Objectives: In parallel with the increase in pediatric esophagogastroduodenoscopy (EGD) procedures since the 1970s, the incidence of disorders that require EGD for diagnosis in children has increased. The aim of this study was to identify changes in subject characteristics and endoscopic procedures during a 20-year interval in children undergoing EGD at a single center.
Patients and Methods: All of the children undergoing first EGD with biopsy in 1985, 1995, or 2005 were identified. Details of the clinical presentation and EGD were abstracted from medical records in a random sample of subjects within each time point.
Results: The number of first-time EGDs rose dramatically from 107 in 1985 to 1294 in 2005. The proportion of subjects that were younger than 1 year of age varied significantly from 13% in 1985 to 23% in 1995 and 8% in 2005 (P < 0.001). The proportion of subjects with gastrointestinal (GI) bleeding declined from 34% to 5% during the 20-year interval (P < 0.001), whereas the proportion with abdominal pain increased from 23% to 43% (P < 0.01). During the same interval, the proportion of subjects with complete EGD (biopsies from the esophagus, stomach, and duodenum) increased from 18% of EGDs in 1985 to 95% in 2005 (P < 0.001).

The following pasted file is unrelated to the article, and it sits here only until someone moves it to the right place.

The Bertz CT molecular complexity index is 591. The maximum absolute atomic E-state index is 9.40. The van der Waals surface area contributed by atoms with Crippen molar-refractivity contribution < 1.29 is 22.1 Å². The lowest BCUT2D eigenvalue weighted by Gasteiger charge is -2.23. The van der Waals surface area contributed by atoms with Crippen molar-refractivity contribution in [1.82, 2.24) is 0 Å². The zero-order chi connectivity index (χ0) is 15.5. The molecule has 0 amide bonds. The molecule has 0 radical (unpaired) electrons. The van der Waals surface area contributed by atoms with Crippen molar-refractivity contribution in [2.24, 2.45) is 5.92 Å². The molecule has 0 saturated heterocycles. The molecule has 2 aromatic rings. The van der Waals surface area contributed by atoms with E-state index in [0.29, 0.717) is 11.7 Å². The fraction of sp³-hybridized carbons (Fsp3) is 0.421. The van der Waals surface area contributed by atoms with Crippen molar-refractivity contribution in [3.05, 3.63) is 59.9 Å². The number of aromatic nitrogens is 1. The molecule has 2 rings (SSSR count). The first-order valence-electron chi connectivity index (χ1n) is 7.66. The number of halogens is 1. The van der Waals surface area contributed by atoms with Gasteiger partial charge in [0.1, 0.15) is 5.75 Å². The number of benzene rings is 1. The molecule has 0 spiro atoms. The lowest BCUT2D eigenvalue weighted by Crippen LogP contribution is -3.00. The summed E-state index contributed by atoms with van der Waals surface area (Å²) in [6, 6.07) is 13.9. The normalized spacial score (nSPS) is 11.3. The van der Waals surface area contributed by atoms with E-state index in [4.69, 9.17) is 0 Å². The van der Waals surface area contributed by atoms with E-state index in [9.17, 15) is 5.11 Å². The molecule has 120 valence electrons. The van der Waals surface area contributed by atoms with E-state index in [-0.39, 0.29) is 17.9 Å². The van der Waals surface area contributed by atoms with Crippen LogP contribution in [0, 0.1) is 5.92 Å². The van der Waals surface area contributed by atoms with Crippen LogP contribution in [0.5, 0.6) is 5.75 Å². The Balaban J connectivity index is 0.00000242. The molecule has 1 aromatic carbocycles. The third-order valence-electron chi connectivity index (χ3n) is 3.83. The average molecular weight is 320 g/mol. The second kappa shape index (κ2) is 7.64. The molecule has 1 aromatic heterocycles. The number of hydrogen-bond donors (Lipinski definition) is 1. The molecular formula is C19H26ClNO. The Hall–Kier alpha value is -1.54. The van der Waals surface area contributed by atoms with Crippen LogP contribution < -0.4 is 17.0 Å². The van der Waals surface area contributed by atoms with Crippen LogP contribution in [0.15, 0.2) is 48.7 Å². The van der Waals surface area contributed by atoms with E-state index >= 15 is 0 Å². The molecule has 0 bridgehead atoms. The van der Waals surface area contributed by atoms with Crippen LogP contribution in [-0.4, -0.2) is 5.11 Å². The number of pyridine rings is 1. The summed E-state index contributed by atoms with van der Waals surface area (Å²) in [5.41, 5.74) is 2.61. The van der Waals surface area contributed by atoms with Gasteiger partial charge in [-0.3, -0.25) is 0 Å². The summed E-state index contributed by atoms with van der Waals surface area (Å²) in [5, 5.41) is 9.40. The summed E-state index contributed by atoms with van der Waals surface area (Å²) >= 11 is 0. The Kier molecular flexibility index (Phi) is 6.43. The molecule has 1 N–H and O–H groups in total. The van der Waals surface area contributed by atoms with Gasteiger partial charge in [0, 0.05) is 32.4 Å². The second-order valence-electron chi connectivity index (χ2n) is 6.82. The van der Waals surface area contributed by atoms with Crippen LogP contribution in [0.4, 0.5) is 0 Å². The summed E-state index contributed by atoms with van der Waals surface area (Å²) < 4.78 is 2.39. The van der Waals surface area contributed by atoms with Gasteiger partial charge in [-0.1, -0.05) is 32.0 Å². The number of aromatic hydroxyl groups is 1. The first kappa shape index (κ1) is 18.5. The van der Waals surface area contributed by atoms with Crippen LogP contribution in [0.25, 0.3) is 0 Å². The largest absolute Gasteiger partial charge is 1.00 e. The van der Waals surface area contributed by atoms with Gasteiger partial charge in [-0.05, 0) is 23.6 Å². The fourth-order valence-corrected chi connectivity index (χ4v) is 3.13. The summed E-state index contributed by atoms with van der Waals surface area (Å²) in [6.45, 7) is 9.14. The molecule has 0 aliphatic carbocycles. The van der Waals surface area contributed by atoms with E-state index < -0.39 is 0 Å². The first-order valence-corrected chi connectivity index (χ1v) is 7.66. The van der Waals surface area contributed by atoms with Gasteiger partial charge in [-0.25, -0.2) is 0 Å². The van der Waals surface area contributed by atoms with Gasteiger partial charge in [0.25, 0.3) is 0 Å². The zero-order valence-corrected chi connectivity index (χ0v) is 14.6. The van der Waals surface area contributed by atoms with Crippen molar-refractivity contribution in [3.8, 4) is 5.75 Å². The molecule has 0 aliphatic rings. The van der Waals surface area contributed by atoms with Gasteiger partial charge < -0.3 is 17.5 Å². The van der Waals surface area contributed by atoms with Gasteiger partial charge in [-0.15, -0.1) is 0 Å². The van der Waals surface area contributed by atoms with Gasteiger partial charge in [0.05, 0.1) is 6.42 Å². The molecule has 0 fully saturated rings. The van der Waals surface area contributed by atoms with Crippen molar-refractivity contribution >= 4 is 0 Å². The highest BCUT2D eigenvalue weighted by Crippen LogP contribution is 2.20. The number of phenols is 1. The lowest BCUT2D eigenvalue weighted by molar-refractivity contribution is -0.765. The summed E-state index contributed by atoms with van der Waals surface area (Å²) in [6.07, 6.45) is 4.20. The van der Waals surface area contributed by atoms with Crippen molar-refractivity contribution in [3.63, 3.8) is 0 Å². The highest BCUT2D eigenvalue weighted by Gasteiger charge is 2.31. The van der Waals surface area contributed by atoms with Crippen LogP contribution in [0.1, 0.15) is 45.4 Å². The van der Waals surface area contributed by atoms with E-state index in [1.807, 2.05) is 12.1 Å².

Conclusions: This study of children undergoing first-time EGDs with biopsy during a 20-year interval demonstrated significant differences in subject characteristics and endoscopy practices. The inclusion of children with less severe clinical presentation and the collection of greater numbers of biopsies per procedure may contribute to the rising incidence rates of pediatric GI disorders.
*Cincinnati Children's Hospital Medical Center, Division of Gastroenterology, Hepatology and Nutrition, USA
†the Children's Hospital of Philadelphia, Division of Gastroenterology, Hepatology and Nutrition, USA
‡Division of Allergy and Immunology, USA
§Division of Nephrology, USA
||Department of Pathology, Cincinnati, OH, USA
¶University of Pennsylvania, Clinical Center for Epidemiology and Biostatistics, Philadelphia, PA, USA.
Received 20 March, 2009
Accepted 23 December, 2009
Address correspondence and reprint requests to James P. Franciosi, MD, MS, MSCE, Cincinnati Children's Hospital Medical Center, Division of Gastroenterology, Hepatology and Nutrition, 3333 Burnet Ave, ML 2010, Cincinnati, OH 45229 (e-mail: firstname.lastname@example.org).
The present study was supported by a grant from NIH T32-DK007740, “Clinical Epidemiology Training in Gastroenterology.”
The authors report no conflicts of interest.